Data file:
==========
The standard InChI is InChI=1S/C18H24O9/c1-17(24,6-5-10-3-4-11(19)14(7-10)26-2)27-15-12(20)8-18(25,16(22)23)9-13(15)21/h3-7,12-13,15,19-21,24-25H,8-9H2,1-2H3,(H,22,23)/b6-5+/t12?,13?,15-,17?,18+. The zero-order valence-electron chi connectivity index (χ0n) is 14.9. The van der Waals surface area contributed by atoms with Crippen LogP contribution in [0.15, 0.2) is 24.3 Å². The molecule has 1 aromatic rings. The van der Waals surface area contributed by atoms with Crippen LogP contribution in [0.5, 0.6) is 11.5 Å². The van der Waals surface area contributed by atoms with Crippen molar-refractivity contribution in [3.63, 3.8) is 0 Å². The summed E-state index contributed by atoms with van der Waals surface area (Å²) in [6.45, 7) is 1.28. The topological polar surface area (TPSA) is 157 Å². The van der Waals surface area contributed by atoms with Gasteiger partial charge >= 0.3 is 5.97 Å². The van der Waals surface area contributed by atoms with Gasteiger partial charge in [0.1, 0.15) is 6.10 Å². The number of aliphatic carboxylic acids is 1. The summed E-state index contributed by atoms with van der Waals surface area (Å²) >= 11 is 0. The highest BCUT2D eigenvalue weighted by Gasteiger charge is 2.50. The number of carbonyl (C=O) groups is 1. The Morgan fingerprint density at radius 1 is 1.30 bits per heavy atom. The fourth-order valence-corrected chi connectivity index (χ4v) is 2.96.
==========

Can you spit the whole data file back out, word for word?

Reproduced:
The standard InChI is InChI=1S/C18H24O9/c1-17(24,6-5-10-3-4-11(19)14(7-10)26-2)27-15-12(20)8-18(25,16(22)23)9-13(15)21/h3-7,12-13,15,19-21,24-25H,8-9H2,1-2H3,(H,22,23)/b6-5+/t12?,13?,15-,17?,18+. The zero-order valence-electron chi connectivity index (χ0n) is 14.9. The van der Waals surface area contributed by atoms with Crippen LogP contribution in [0.15, 0.2) is 24.3 Å². The molecule has 1 aromatic rings. The van der Waals surface area contributed by atoms with Crippen LogP contribution in [0.5, 0.6) is 11.5 Å². The van der Waals surface area contributed by atoms with Crippen molar-refractivity contribution in [3.63, 3.8) is 0 Å². The summed E-state index contributed by atoms with van der Waals surface area (Å²) in [6.45, 7) is 1.28. The topological polar surface area (TPSA) is 157 Å². The van der Waals surface area contributed by atoms with Gasteiger partial charge >= 0.3 is 5.97 Å². The van der Waals surface area contributed by atoms with Gasteiger partial charge in [0.1, 0.15) is 6.10 Å². The number of aliphatic carboxylic acids is 1. The summed E-state index contributed by atoms with van der Waals surface area (Å²) >= 11 is 0. The highest BCUT2D eigenvalue weighted by Gasteiger charge is 2.50. The number of carbonyl (C=O) groups is 1. The Morgan fingerprint density at radius 1 is 1.30 bits per heavy atom. The fourth-order valence-corrected chi connectivity index (χ4v) is 2.96.